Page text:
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Existing property


A property that was completely built and has been used for some time is called an existing property. It differs from a new-build property in that it is much older. But even a newly built property becomes an existing property over time.


The life cycle of a property divides a real estate project into the phases of planning, realisation, use and exploitation. While the planning and construction of the property take place in the first two phases, the utilisation phase describes the main life cycle of a property, in which a newly built property becomes an existing property. This is because a large part of the total life cycle costs is invested here, as existing properties in particular have to be renovated and modernised due to wear and tear. The utilisation phase is followed by the realisation phase, in which the property can either be demolished or revitalised.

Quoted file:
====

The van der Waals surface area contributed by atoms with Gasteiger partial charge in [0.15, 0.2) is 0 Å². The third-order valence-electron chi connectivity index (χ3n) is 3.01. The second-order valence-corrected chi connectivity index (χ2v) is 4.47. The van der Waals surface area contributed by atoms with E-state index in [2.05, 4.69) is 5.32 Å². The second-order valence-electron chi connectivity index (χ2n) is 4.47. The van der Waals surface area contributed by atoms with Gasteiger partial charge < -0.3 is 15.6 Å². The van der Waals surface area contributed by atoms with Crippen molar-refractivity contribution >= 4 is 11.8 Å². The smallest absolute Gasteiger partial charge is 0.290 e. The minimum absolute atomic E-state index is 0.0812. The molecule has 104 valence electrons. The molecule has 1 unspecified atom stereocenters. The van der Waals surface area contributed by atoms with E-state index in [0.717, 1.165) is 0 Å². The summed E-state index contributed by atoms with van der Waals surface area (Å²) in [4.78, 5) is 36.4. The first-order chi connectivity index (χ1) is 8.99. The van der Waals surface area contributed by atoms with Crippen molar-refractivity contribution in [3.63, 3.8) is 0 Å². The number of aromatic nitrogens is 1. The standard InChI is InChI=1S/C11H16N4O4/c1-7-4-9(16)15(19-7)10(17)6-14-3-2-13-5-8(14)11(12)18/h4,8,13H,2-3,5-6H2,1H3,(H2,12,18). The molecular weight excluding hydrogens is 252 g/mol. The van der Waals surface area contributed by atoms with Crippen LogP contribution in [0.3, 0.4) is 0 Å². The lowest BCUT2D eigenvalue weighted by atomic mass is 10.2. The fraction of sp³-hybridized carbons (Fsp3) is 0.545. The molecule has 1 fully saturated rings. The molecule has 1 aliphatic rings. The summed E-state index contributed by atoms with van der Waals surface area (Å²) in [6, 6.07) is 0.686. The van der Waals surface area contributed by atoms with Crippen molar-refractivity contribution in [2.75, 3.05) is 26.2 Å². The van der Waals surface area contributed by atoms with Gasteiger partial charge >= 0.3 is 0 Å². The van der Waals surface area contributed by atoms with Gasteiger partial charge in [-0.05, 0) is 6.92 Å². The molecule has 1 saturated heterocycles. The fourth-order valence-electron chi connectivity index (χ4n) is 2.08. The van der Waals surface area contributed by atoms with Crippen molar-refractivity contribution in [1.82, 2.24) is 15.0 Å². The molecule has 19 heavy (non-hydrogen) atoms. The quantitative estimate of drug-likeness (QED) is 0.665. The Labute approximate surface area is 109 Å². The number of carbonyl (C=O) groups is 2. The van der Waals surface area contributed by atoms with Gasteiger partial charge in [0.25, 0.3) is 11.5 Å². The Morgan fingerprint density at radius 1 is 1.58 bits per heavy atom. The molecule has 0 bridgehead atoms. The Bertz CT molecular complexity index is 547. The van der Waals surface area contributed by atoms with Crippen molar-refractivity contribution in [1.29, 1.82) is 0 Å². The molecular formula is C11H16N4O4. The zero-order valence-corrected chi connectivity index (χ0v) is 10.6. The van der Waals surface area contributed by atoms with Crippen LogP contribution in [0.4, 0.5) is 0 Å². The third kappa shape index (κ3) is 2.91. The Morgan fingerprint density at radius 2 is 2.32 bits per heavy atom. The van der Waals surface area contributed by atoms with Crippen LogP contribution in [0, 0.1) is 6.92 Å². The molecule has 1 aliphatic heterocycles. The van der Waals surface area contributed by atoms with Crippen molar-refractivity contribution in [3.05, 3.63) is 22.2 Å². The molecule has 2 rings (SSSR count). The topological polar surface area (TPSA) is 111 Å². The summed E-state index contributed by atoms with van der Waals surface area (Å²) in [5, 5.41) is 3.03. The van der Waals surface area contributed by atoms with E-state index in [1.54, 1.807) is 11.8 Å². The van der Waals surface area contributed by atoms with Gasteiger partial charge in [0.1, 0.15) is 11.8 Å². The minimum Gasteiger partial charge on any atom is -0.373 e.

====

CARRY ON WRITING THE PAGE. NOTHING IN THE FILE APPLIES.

Especially for small investors with little capital, existing properties can be worthwhile. This is because their purchase price is often lower than that of newly built properties. Furthermore, the sales price of the former can rise quickly in times of real estate boom, provided the property is in a good location and condition. Most properties near or in the city centre are existing properties and are therefore particularly attractive because they have a good infrastructure. From a tax perspective, investors can benefit from the so-called speculation period: This stipulates that private individuals do not have to pay tax on the capital gain of the property if it is only sold after ten years. If it was used privately in the year of sale and in the two years prior to that, the capital gain is always tax-free. Commercial persons, on the other hand, must always pay tax on the gain on the sale.

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